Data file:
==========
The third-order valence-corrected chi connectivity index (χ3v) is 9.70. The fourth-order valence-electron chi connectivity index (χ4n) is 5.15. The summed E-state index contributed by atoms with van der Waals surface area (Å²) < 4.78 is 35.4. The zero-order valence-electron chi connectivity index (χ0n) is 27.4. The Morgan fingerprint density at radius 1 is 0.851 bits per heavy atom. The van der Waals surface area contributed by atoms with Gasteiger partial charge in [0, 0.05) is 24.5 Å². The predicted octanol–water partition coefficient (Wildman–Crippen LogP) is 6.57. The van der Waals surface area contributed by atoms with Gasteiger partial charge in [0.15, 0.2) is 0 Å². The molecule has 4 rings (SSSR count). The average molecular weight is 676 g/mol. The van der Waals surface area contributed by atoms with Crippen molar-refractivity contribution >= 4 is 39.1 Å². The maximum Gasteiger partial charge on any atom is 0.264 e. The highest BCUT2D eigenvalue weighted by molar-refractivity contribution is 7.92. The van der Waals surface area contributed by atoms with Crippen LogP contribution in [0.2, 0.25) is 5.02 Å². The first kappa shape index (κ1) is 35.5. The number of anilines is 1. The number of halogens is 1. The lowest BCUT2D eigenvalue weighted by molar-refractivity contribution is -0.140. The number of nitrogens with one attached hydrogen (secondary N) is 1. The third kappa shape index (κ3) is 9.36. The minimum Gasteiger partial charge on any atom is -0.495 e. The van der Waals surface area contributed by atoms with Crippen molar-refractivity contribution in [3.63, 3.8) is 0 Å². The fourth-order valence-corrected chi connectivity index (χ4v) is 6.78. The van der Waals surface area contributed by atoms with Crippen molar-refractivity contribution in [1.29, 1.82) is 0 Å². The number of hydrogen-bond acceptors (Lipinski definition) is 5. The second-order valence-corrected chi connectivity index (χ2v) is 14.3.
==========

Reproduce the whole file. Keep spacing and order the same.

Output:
The third-order valence-corrected chi connectivity index (χ3v) is 9.70. The fourth-order valence-electron chi connectivity index (χ4n) is 5.15. The summed E-state index contributed by atoms with van der Waals surface area (Å²) < 4.78 is 35.4. The zero-order valence-electron chi connectivity index (χ0n) is 27.4. The Morgan fingerprint density at radius 1 is 0.851 bits per heavy atom. The van der Waals surface area contributed by atoms with Gasteiger partial charge in [0, 0.05) is 24.5 Å². The predicted octanol–water partition coefficient (Wildman–Crippen LogP) is 6.57. The van der Waals surface area contributed by atoms with Gasteiger partial charge in [0.15, 0.2) is 0 Å². The molecule has 4 rings (SSSR count). The average molecular weight is 676 g/mol. The van der Waals surface area contributed by atoms with Crippen molar-refractivity contribution >= 4 is 39.1 Å². The maximum Gasteiger partial charge on any atom is 0.264 e. The highest BCUT2D eigenvalue weighted by molar-refractivity contribution is 7.92. The van der Waals surface area contributed by atoms with Crippen LogP contribution in [0.2, 0.25) is 5.02 Å². The first kappa shape index (κ1) is 35.5. The number of anilines is 1. The number of halogens is 1. The lowest BCUT2D eigenvalue weighted by molar-refractivity contribution is -0.140. The number of nitrogens with one attached hydrogen (secondary N) is 1. The third kappa shape index (κ3) is 9.36. The minimum Gasteiger partial charge on any atom is -0.495 e. The van der Waals surface area contributed by atoms with Crippen molar-refractivity contribution in [3.63, 3.8) is 0 Å². The fourth-order valence-corrected chi connectivity index (χ4v) is 6.78. The van der Waals surface area contributed by atoms with Crippen molar-refractivity contribution in [1.29, 1.82) is 0 Å². The number of hydrogen-bond acceptors (Lipinski definition) is 5. The second-order valence-corrected chi connectivity index (χ2v) is 14.3.